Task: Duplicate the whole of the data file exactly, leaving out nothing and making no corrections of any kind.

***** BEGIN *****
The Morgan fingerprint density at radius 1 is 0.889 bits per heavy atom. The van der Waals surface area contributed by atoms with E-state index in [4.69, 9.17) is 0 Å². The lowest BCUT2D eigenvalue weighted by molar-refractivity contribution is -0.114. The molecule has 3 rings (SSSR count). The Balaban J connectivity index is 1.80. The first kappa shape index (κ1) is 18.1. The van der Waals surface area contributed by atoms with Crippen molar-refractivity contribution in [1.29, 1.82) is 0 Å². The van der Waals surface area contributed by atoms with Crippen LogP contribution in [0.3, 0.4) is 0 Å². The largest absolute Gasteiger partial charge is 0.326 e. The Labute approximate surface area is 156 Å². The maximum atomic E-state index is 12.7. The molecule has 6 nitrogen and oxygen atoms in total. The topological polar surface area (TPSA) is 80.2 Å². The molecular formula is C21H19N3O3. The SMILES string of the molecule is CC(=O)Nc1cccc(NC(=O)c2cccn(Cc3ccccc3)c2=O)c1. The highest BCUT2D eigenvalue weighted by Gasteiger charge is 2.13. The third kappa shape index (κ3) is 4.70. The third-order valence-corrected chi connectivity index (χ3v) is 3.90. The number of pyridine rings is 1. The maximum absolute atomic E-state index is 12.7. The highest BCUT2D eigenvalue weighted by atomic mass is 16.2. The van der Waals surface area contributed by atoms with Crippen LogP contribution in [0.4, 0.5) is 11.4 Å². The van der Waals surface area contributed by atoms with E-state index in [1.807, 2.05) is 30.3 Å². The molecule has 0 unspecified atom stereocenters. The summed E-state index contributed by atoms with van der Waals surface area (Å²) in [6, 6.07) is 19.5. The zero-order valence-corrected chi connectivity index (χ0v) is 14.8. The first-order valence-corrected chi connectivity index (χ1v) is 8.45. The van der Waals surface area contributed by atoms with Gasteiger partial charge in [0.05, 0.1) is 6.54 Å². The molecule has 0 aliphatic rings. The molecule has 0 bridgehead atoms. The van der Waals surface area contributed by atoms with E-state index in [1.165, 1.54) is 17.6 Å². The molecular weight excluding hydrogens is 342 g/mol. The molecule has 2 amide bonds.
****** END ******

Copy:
The Morgan fingerprint density at radius 1 is 0.889 bits per heavy atom. The van der Waals surface area contributed by atoms with E-state index in [4.69, 9.17) is 0 Å². The lowest BCUT2D eigenvalue weighted by molar-refractivity contribution is -0.114. The molecule has 3 rings (SSSR count). The Balaban J connectivity index is 1.80. The first kappa shape index (κ1) is 18.1. The van der Waals surface area contributed by atoms with Crippen molar-refractivity contribution in [1.29, 1.82) is 0 Å². The van der Waals surface area contributed by atoms with Crippen LogP contribution in [0.3, 0.4) is 0 Å². The largest absolute Gasteiger partial charge is 0.326 e. The Labute approximate surface area is 156 Å². The maximum atomic E-state index is 12.7. The molecule has 6 nitrogen and oxygen atoms in total. The topological polar surface area (TPSA) is 80.2 Å². The molecular formula is C21H19N3O3. The SMILES string of the molecule is CC(=O)Nc1cccc(NC(=O)c2cccn(Cc3ccccc3)c2=O)c1. The highest BCUT2D eigenvalue weighted by Gasteiger charge is 2.13. The third kappa shape index (κ3) is 4.70. The third-order valence-corrected chi connectivity index (χ3v) is 3.90. The number of pyridine rings is 1. The maximum absolute atomic E-state index is 12.7. The highest BCUT2D eigenvalue weighted by atomic mass is 16.2. The van der Waals surface area contributed by atoms with Crippen LogP contribution in [0.4, 0.5) is 11.4 Å². The van der Waals surface area contributed by atoms with E-state index in [1.807, 2.05) is 30.3 Å². The molecule has 0 unspecified atom stereocenters. The summed E-state index contributed by atoms with van der Waals surface area (Å²) in [6, 6.07) is 19.5. The zero-order valence-corrected chi connectivity index (χ0v) is 14.8. The first-order valence-corrected chi connectivity index (χ1v) is 8.45. The van der Waals surface area contributed by atoms with Gasteiger partial charge in [0.05, 0.1) is 6.54 Å². The molecule has 0 aliphatic rings. The molecule has 0 bridgehead atoms. The van der Waals surface area contributed by atoms with E-state index in [1.165, 1.54) is 17.6 Å². The molecular weight excluding hydrogens is 342 g/mol. The molecule has 2 amide bonds.